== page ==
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A Journey Back Through Time―The Great Depression & Benny Goodman
A Fictional Story
Last year, my United States' history teacher asked us to write a piece of literature resembeling aspects of the Great Depression. I think that writing a facts-filled paper will make such a significant issue seem tritely over-repetitive. Therefore, I decided to research a famous figure through that time, Benny Goodman, and write a fictional diary entry from his point of view. Please note that Benny Goodman did live through the depression's era, however, not all details are true. Enjoy!
January 17, 1937
Life during the Great Depression was certainly horrible for us as it were to many others during that time. Even though, we are the great great grandchildren of the notable Cornelius Van Der Bilt, the richest man greatly known for his genius in shipping and railroads, we never felt unaffected by the Great Depression. Since I was five, I remember we lived in a big mansion where servants were under our commands and wishes. However, about 3 months after the depression struck, dad got very ill and died. After that, we had to move to a house that was much smaller, but capable enough to fit 12 kids. The new house we moved to suddenly made us feel packed, especially since we had to share rooms. The depression affected us greatly; first, we moved to a smaller house and got jumbled up in smaller rooms. Second, after dad's tragic death, the first action I did was quiting school. Sadly, our life in Chicago during the depression was a nightmare. Chicago was buffeted greatly with the depression since it had a heavy reliance on manufacturing. The only gift that saved my life was my exceptional talent as a musician.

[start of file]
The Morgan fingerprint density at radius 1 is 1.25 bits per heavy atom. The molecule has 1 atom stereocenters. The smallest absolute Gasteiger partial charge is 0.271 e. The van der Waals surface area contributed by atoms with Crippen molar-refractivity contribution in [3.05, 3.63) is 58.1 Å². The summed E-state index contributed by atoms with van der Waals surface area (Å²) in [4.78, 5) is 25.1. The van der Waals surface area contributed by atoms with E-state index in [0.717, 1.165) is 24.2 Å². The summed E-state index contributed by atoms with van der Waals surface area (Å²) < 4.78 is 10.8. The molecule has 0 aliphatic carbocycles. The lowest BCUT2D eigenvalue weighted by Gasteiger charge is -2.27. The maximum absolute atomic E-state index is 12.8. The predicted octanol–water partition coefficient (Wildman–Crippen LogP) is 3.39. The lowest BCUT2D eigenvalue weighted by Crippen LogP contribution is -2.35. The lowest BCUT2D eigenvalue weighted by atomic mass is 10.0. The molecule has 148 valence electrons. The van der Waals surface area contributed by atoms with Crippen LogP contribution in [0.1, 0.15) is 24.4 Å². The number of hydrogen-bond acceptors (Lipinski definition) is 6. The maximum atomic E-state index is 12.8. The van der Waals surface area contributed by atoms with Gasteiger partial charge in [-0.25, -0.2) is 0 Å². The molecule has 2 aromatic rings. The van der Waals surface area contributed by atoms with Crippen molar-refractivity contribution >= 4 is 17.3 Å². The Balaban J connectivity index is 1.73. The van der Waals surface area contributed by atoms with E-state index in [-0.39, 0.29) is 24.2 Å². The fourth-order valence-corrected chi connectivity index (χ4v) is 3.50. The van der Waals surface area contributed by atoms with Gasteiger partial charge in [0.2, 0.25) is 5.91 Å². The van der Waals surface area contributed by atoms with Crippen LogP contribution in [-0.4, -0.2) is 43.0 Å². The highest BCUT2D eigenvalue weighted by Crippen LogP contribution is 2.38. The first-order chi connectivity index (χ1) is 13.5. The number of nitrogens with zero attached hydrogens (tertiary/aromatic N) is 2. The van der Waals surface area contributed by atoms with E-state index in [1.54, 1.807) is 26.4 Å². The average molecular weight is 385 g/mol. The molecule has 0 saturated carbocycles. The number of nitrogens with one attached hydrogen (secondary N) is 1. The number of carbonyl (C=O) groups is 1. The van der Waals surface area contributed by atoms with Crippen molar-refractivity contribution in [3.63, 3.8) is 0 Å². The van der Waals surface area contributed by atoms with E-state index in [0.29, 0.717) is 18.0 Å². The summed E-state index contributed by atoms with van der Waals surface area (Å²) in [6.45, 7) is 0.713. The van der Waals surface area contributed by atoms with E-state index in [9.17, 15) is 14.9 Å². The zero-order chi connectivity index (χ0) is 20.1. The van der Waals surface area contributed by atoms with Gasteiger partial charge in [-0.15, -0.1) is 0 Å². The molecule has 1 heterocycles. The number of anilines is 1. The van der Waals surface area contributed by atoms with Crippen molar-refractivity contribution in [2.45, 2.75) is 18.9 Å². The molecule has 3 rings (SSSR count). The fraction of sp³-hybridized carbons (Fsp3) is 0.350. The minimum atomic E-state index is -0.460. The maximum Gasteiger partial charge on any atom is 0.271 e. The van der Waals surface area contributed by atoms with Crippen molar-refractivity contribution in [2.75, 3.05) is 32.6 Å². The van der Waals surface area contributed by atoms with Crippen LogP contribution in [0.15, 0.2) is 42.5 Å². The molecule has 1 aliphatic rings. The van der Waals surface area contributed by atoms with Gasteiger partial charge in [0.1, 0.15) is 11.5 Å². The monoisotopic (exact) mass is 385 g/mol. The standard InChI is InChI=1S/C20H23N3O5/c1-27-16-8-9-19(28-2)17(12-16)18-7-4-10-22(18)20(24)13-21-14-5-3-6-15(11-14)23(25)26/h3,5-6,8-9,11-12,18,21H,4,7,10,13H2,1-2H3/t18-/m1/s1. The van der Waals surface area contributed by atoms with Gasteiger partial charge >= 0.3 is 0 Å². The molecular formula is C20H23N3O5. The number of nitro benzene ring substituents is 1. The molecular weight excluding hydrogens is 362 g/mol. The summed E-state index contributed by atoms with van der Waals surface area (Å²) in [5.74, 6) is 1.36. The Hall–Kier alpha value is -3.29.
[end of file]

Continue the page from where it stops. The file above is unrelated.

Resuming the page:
At 15 years of age, my school mate Dave Tough and I were both into music. Our plan was to stand in streets and play our instruments just to get enough money to sustain a living. Sometimes we made little money, while most times we didn't. Everyone in my family had to work in order for us to live. My mother, for example, started cleaning rich people's houses during the day and she would spend her night sowing clothes. Sometimes, when jobs were not available for mom, she would stand in breadlines waiting and waiting and many times, her long waits gained her nothing.
Nothing changed until one afternoon, Ben Pollack (the "father of Swing") hired me to work for him in LA. I was very elated to hear such news. I worked for him for a couple of years, then when the depression get even worse, I headed to New York to work on recordings and radio shows. I joined Tommy and Jimmy Dorsey at the studios in 1933 and worked with the jazz promoter John Hammond and drummer Gene Krupa. I was making some money, but not enough to support my poor mother with 11 of my siblings. Mom was able to sustain living mainly through the Works Progress Administration, one of the New Deal programs. Along with the money I sent from New York, the WPA was the largest and most ambitious program that fed children and redistributed food, clothing, and housing. It employed millions to carry out public projects, including the construction of public buildings, roads, and parks. My brothers in Chicago were employed by this outstanding program and were able to help me with house expenses.
Unfortunately, not long before the depression ended, mom died. Since I wasn't home with her, I didn't witness the causes of her death, but my brothers told me that she was saving food for the younger ones while she worked day and night to keep them alive. My life felt worthless without mom. I had no one to send me uplifting letters like she did. I didn't have anyone to witness my success as much as she did. There was no more of "I'm proud of my Benny boy," letters, hugs, and spirit lifting. After her death and not long before the viral depression ended, I composed a band and became the first jazz band in history to play in Carnegie Hall in New York. From that point on, I wasn't the little boy who played his instrument in the streets, I was "the king of Swing," Benny Goodman.